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dc.contributor.advisorSavage, Michael John.
dc.contributor.advisorEverson, Colin Stuart.
dc.creatorMengistu, Michael Ghebrekidan.
dc.date.accessioned2012-11-07T05:15:04Z
dc.date.available2012-11-07T05:15:04Z
dc.date.created2003
dc.date.issued2003
dc.identifier.urihttp://hdl.handle.net/10413/7764
dc.descriptionThesis (M.Sc.)-University of Natal, Pietermaritzburg, 2003en
dc.description.abstractLimited water supplies are available to satisfy the increasing demands of crop production. It is therefore very important to conserve the water, which comes as rainfall, and water, which is used in irrigation. A proper irrigation water management system requires accurate, simple, automated, non-destructive method to schedule irrigations. Utilization of infrared thermometry to assess plant water stress provides a rapid, nondestructive, reliable estimate of plant water status which would be amenable to larger scale applications and would over-reach some of the sampling problems associated with point measurements. Several indices have been developed to time irrigation. The most useful is the crop water stress index (CWSI), which normalizes canopy to aIr temperature differential measurements, to atmospheric water vapour pressure deficit. A field experiment was conducted at Cedara, KwaZulu-Natal, South Africa, to determine the non-water-stressed baselines, and CWSI of cereal rye (Secale cereale L.) from 22 July to 26 September 2002, and aImual (Italian) ryegrass (Lolium multiflorum Lam.) from October 8 to December 4, 2002, when the crops completely covered the soil. An accurate measurement of canopy to air temperature differential is crucial for the determination of CWSI using the empirical (Idso et al., 1981) and theoretical (Jackson et al., 1981) methods. Calibrations of infrared thermometers, a Vaisala CS500 air temperature and relative humidity sensor and thermocouples were performed, and the reliability of the measured weather data were analysed. The Everest and Apogee infrared thermometers require correction for temperatures less than 15 QC and greater than 35 QC. Although the calibration relationships were highly linearly significant the slopes and intercepts should be corrected for greater accuracy. Since the slopes of the thermocouples and Vaisala CS500 air temperature sensor were statistically different from 1, multipliers were used to correct the readings. The relative humidity sensor needs to be calibrated for RH values less than 25 % and greater than 75 %. The integrity of weather data showed that solar irradiance, net irradiance, wind speed and vapour pressure deficit were measured accurately. Calculated soil heat flux was underestimated and the calculated surface temperature was underestimated for most of the experimental period compared to measured canopy temperature. The CWSI was determined using the empirical and theoretical methods. An investigation was made to determine if the CWSI could be used to schedule irrigation in cereal rye and annual rye grass to prevent water stress. Both the empirical and theoretical methods require an estimate or measurement of the canopy to air temperature differential, the non-waterstressed baseline, and the non-transpiring canopy to air temperature differential. The upper (stressed) and lower (non- stressed) baselines were calculated to quantify and monitor crop water stress for cereal rye and annual ryegrass. The non-water-stressed baselines were described by the linear equations Te - Ta = 2.0404 - 2.0424 * VPD for cereal rye and Te - Ta = 2.7377 - 1.2524 * VP D for annual ryegrass. The theoretical CWSI was greater than the empirical CWSI for most of the experimental days for both cereal rye and annual ryegrass. Variability of empirical (CWSI)E and theoretical (CWSI)T values followed soil water content as would be expected. The CWSI values responded predictably to rainfall and irrigation. CWSI values of 0.24 for cereal rye and 0.29 for annual ryegrass were found from this study, which can be used for timing irrigations to alleviate water stress and avoid excess irrigation water. The non-water-stressed baseline can also be used alone if the aim of the irrigator is to obtain maximum yields. However the non-water-stressed baseline determined using the empirical method cannot be applied to another location and is only valid for clear sky conditions. And the non-water-stressed baseline determined using theoretical method requires computation of aerodynamic resistance and canopy resistances, as the knowledge of canopy resistance, however the values it can assume throughout the day is still scarce. The baseline was then determined using a new method by Alves and Pereira (2000), which overcomes these problems. This method evaluated the infrared surface temperature as a wet bulb temperature for cereal rye and annual ryegrass. From this study, it is concluded that the infrared surface temperature of fully irrigated cereal rye and annual ryegrass can be regarded as a surface wet bulb temperature. The value of infrared surface temperature can be computed from measured or estimated values of net irradiance, aerodynamic resistance and air temperature. The non-water-stressed baseline is a useful concept that can effectively guide the irrigator to obtain maximum yields and to schedule irrigation. Surface temperature can be used to monitor the crop water status at any time of the day even on cloudy days, which may greatly ease the task of the irrigator.en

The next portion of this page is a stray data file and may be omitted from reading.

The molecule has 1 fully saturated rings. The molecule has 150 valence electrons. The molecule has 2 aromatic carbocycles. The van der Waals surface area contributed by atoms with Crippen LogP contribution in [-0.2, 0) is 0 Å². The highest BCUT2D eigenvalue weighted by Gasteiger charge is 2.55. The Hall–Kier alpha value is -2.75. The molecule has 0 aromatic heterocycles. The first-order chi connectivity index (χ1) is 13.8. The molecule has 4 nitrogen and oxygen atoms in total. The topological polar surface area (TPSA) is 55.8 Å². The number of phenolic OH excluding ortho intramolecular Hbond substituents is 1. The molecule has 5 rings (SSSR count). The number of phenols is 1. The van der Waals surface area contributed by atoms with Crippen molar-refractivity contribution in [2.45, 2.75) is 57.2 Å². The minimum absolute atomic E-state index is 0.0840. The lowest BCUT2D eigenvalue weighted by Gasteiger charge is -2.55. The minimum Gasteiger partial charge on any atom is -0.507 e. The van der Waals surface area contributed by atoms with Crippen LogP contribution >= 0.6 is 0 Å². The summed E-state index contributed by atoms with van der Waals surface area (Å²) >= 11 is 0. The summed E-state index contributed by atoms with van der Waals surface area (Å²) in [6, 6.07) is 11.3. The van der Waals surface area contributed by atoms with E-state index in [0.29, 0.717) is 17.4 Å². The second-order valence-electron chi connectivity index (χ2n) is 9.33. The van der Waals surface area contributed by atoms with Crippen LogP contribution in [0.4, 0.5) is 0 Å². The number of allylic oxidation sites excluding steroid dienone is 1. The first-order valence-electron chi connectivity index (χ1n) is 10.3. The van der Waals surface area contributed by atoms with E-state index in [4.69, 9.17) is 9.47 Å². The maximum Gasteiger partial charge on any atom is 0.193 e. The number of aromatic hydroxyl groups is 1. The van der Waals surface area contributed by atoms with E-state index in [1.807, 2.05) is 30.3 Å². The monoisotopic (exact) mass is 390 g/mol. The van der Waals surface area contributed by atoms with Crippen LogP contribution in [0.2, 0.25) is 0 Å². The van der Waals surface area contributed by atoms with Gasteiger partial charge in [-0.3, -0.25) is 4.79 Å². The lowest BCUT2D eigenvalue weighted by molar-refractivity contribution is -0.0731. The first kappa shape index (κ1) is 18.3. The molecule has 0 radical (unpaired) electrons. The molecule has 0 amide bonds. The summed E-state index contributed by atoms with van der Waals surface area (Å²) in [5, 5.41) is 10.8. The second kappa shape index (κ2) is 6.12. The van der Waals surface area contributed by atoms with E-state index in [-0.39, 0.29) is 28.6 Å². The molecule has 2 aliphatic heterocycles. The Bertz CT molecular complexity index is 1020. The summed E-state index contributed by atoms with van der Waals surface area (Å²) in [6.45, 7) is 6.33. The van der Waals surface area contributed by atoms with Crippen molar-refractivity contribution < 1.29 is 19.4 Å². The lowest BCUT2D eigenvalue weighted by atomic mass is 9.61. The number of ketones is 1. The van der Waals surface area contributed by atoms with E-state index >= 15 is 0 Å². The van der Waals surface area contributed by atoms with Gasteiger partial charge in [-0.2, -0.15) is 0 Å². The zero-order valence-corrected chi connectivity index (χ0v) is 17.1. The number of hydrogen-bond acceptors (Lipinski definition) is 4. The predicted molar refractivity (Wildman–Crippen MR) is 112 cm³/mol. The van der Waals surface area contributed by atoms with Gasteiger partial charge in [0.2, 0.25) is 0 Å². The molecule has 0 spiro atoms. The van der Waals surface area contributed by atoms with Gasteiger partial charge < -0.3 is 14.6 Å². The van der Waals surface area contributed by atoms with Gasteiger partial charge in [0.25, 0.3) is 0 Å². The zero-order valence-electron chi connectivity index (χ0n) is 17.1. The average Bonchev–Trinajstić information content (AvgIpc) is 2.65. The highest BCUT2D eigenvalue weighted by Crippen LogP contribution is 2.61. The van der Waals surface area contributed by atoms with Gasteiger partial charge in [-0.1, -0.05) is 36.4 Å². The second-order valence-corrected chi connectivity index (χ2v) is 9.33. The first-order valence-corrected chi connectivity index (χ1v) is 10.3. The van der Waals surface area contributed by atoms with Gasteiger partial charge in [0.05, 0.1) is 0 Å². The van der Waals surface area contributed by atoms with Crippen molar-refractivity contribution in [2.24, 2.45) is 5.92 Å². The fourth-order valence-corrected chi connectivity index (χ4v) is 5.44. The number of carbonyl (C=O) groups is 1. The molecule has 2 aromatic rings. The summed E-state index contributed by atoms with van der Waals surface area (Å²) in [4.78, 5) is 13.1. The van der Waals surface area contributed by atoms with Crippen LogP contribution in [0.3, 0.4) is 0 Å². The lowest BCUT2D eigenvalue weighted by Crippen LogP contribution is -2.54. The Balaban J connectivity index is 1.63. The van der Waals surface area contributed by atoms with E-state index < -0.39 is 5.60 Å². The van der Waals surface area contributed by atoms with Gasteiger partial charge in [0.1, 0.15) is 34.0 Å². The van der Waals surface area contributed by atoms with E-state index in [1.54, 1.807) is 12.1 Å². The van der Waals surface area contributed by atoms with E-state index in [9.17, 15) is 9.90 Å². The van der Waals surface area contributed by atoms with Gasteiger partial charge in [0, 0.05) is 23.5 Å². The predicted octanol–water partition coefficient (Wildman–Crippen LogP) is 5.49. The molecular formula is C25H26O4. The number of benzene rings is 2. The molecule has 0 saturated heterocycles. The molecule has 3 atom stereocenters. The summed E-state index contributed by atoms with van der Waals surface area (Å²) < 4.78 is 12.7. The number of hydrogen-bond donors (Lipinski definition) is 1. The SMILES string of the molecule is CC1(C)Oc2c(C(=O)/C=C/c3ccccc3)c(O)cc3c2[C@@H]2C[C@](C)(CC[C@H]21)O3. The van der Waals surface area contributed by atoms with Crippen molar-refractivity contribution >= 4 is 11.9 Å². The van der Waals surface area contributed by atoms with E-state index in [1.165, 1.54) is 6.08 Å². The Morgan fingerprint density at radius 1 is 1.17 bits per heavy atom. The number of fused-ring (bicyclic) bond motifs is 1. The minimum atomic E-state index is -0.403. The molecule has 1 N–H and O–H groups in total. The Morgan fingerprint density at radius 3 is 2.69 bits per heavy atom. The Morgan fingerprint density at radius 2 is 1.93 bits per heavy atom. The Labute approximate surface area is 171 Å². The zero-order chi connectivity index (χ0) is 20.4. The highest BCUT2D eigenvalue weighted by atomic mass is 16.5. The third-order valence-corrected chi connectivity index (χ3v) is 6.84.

dc.language.isoen_ZAen
dc.subjectIrrigation scheduling.en
dc.subjectCrops and water.en
dc.subjectRye--Irrigation.en
dc.subjectRyegrass--Irrigation.en
dc.subjectTheses--Agrometeorology.en
dc.titleThe use of infrared thermometry for irrigation scheduling of cereal rye (Secale cereale L.) and annual ryegrass (Lolium multiflorum Lam.)en
dc.typeThesisen


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